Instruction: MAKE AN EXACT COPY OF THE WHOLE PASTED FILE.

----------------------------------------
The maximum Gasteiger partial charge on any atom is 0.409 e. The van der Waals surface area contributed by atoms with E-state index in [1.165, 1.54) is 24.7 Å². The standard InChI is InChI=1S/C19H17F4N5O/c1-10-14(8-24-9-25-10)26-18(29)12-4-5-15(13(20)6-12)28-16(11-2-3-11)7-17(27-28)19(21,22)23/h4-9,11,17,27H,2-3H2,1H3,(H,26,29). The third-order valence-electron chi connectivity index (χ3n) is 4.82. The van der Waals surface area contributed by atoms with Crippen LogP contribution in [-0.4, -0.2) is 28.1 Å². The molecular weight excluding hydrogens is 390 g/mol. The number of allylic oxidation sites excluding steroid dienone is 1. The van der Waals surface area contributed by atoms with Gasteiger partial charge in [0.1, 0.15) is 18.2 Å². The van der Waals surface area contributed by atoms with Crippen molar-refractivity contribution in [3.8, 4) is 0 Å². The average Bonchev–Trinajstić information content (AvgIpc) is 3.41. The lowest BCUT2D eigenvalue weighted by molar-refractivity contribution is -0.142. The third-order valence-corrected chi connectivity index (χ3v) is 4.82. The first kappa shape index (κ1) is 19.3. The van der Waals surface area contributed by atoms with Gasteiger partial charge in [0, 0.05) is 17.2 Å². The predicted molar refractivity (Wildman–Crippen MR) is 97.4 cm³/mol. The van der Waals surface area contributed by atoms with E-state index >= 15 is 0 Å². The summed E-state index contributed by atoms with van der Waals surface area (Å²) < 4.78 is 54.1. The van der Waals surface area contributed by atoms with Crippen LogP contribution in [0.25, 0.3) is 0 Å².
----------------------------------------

The maximum Gasteiger partial charge on any atom is 0.409 e. The van der Waals surface area contributed by atoms with E-state index in [1.165, 1.54) is 24.7 Å². The standard InChI is InChI=1S/C19H17F4N5O/c1-10-14(8-24-9-25-10)26-18(29)12-4-5-15(13(20)6-12)28-16(11-2-3-11)7-17(27-28)19(21,22)23/h4-9,11,17,27H,2-3H2,1H3,(H,26,29). The third-order valence-electron chi connectivity index (χ3n) is 4.82. The van der Waals surface area contributed by atoms with Crippen LogP contribution in [-0.4, -0.2) is 28.1 Å². The molecular weight excluding hydrogens is 390 g/mol. The number of allylic oxidation sites excluding steroid dienone is 1. The van der Waals surface area contributed by atoms with Gasteiger partial charge in [0.1, 0.15) is 18.2 Å². The van der Waals surface area contributed by atoms with Crippen molar-refractivity contribution in [3.8, 4) is 0 Å². The average Bonchev–Trinajstić information content (AvgIpc) is 3.41. The lowest BCUT2D eigenvalue weighted by molar-refractivity contribution is -0.142. The third-order valence-corrected chi connectivity index (χ3v) is 4.82. The first kappa shape index (κ1) is 19.3. The van der Waals surface area contributed by atoms with Gasteiger partial charge in [0, 0.05) is 17.2 Å². The predicted molar refractivity (Wildman–Crippen MR) is 97.4 cm³/mol. The van der Waals surface area contributed by atoms with E-state index >= 15 is 0 Å². The summed E-state index contributed by atoms with van der Waals surface area (Å²) < 4.78 is 54.1. The van der Waals surface area contributed by atoms with Crippen LogP contribution in [0.25, 0.3) is 0 Å².